Unfortunately for the government, the EU does not agree with this definition of ‘terrorism’. This brings us to another instance of failure to comply with the GSP+ requirements: threats, assaults and murder of journalists who refuse to toe the government line. According to Defence Secretary Gotabhaya Rajapaksa, Lasantha Wickrematunge was with the terrorists because he was not with the government and said so openly. Again, the EU does not agree that journalists who criticise the government can be assaulted, jailed and killed with impunity. And a third case: the failure to arrest and bring to justice the perpetrators of war crimes, even when plenty of evidence against them is available. The cold-blooded murder of 17 unarmed ACF workers in 2006 is a case in point. Far from attempting to bring the killers to justice, the government is guilty of concerted attempts to protect them by interfering with investigations of the case, which makes it complicit in this war crime.

The report cites numerous other cases, producing enough evidence to prove beyond all reasonable doubt that the government of Sri Lanka is not compliant with the norms on the basis of which the GSP+ facility is extended. For it to insist that it should get the facility regardless, is like a degree candidate who has failed the exam insisting that he should get the degree regardless. No doubt the consequences of the loss of the GSP+ facility will be bad for ordinary people in Sri Lanka. I have worked with women garment workers, and have friends among those who organise them; the last thing I want is for them to lose their jobs. But the solution is not for the EU to make nonsense of this privilege by giving it to undeserving states, but for the public in Sri Lanka to put pressure on the government to comply with the human and democratic rights demanded by the GSP+ facility.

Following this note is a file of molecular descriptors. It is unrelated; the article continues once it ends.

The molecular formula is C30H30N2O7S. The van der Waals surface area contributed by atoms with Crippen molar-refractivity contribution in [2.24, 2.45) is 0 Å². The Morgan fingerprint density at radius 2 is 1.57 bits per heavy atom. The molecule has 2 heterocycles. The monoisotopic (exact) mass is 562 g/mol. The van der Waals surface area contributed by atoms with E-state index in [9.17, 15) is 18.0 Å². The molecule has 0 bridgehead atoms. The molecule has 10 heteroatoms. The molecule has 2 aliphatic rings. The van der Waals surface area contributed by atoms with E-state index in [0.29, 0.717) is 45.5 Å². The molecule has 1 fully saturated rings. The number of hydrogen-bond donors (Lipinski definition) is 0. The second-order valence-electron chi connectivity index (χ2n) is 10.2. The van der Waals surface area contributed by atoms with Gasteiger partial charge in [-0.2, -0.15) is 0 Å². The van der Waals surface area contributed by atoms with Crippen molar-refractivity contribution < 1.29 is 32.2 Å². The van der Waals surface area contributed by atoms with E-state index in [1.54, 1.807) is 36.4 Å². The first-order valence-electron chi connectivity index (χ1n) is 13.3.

Ah, but this would undermine the sovereignty of Sri Lanka, say the government’s acolytes! Would it really? With all its faults, the current constitution of Sri Lanka says that sovereignty resides with the people, and, indeed, this is the definition of democracy: rule by, of and for the people. If the people are to exercise their rule – i.e. their sovereignty – then they must have access to all the human and democratic rights specified by the EU as a condition for extension of the GSP+ facility. Conversely, denial of these fundamental rights – freedom of movement of the Vanni IDPs, freedom of expression of journalists, the right to life of the ACF workers – is an attack on the sovereignty of the people of Sri Lanka. We have a paradoxical situation here, where the international community is standing up for the sovereignty of the people of Sri Lanka while our own government is attacking it!!